Mamo is the kind of comic book that overcomes my habit of trade-waiting: a floppy series that compels me to break down and just buy the next issue, already! A warmly humanistic, implicitly queer-positive, inclusive fantasy, it's also an aesthetic delight. I recommend checking it out.
Snapdragon. By Kat Leyh. First Second, 2020. ISBN 978-1250171115, $US12.99. 240 pages.
I favored Snapdragon to win this year’s Eisner Award for Best Publication for Kids (though, um, another book ended up winning). Of all the recent comics about witches that I’ve reviewed here, Snapdragon strikes me as the most sure-handed and persuasive, as well as the richest. It shares with most of the other “witch” books a progressive, inclusive, queer-positive ethos and Bildungsroman structure. Snapdragon, though, brings even more to the table, without ever overcramming or pushing too hard. Unsurprisingly, the book has a utopian, welcoming, vibe, but author Kat Leyh stirs in so much complicated humanness that the results never seem pollyannish or schematic. What we get is a winningly complex cast of characters, queer and trans representation that is central to the story while being gloriously unflustered and direct, spooky supernatural details that resolve into unexpected affirmations, and, above all, vivid and confident cartooning – one terrific, nuanced page after another. I was just a few pages in when I realized that I was in the hands of a master comics artist.
The book has guts. Its first panel delivers a closeup of hungry birds tearing into carrion (roadkill), then zooms out to Snapdragon, or Snap, barreling through the woods on her bike. “Our town has a witch,” Snap’s opening captions tell us. “She fed her eye to the devil. She eats roadkill. And casts spells with the bones…” So, by way of opening, Leyh leans into the creep factor:
But Snap, a fierce young girl, isn’t having it; the town’s rumors of a witch are “bull,” she thinks. “Witches ain’t real,” her skeptical thoughts go, as she brings her bike skidding to a halt in front of the witch’s (?) home. But soon enough Snap has joined forces with this supposed witch, a quirky old woman named Jacks who cares for animals but also salvages and sells the bones of roadkill to collectors and museums. Is Jacks a witch? Does she wield real magic? The book remains coy about this until halfway through, but Snap quickly bonds with Jacks, who welcomes Snap into her work, mentors her in animal anatomy and care, and becomes a sort of avuncular (materteral?) queer role model.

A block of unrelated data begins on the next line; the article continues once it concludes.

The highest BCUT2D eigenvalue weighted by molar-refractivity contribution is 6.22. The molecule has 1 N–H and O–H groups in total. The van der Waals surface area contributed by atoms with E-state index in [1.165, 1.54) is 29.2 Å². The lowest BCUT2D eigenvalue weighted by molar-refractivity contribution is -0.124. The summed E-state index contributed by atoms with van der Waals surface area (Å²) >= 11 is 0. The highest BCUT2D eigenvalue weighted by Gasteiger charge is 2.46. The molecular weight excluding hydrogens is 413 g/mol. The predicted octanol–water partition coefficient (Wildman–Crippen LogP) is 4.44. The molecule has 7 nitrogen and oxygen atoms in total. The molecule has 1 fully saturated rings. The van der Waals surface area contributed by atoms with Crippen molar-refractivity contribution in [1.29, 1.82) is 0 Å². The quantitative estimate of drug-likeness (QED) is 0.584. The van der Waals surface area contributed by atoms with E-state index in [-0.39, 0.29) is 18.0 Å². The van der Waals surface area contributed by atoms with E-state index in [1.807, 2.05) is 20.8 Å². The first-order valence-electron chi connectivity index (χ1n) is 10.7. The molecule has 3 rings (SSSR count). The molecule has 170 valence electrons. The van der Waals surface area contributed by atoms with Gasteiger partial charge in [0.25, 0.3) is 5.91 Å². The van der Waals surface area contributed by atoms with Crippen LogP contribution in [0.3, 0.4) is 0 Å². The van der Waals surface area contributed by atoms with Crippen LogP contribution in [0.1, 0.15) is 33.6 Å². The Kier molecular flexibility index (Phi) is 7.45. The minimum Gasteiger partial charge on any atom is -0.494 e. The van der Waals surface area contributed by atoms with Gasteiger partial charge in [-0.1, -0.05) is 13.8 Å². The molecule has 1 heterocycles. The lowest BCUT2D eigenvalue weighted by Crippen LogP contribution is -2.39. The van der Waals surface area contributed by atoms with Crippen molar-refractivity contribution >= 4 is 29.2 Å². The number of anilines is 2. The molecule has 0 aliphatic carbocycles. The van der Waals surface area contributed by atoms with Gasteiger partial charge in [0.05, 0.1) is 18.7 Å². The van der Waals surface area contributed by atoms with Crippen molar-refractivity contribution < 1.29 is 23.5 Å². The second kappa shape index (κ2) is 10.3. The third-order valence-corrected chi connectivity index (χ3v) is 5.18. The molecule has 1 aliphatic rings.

That bond helps Snap claim her own implied queerness – that, and Snap’s friendship with Lou/Lulu, an implicitly trans schoolmate labeled as a boy but anxious to claim her girlness. All the book’s relationships are worked out with care, including the crucial one between Snap and her overworked but wise single mom, Vi. Leyh’s characterization is slyly intersectional, including sensitivity to class (Lu and Snap are neighbors in a mobile home park, a detail conveyed with knowing matter-of-factness). Almost every character has more to give than at first appears – the sole exception being Vi’s toxic ex-boyfriend, a heavy whose sudden reappearance at the climax is the book’s one surrender to convenience. Everything else feels truly earned.
Snapdragon is the kind of book that, described in the abstract, might seem to be playing with loaded dice. In less sure hands, its story could have come across as pat and programmatic, a matter of good intentions as opposed to gutsy storytelling. But, oh, Leyh is absolutely on point here; her mix of irrepressible cartooning and narrative subtlety, of bounce and insinuation, is a wonder to behold. Snap and Jacks are great characters, and in good company. Their world feels real and vital. Leyh infuses their story with grace, understanding, and nonstop energy. I’ve read this book multiple times and expect to read it again. I’d read sequels, if Leyh wanted to offer any. And I’ll follow her whatever she does.
Jonna and the Unpossible Monsters. Book One. Written by Chris Samnee and Laura Samnee. Drawn by Chris Samnee. Colors by Matthew Wilson. Lettering by Crank! (Christopher Crank). Oni Press, August 2021. ISBN 978-1620107843, $US12.99. 112 pages.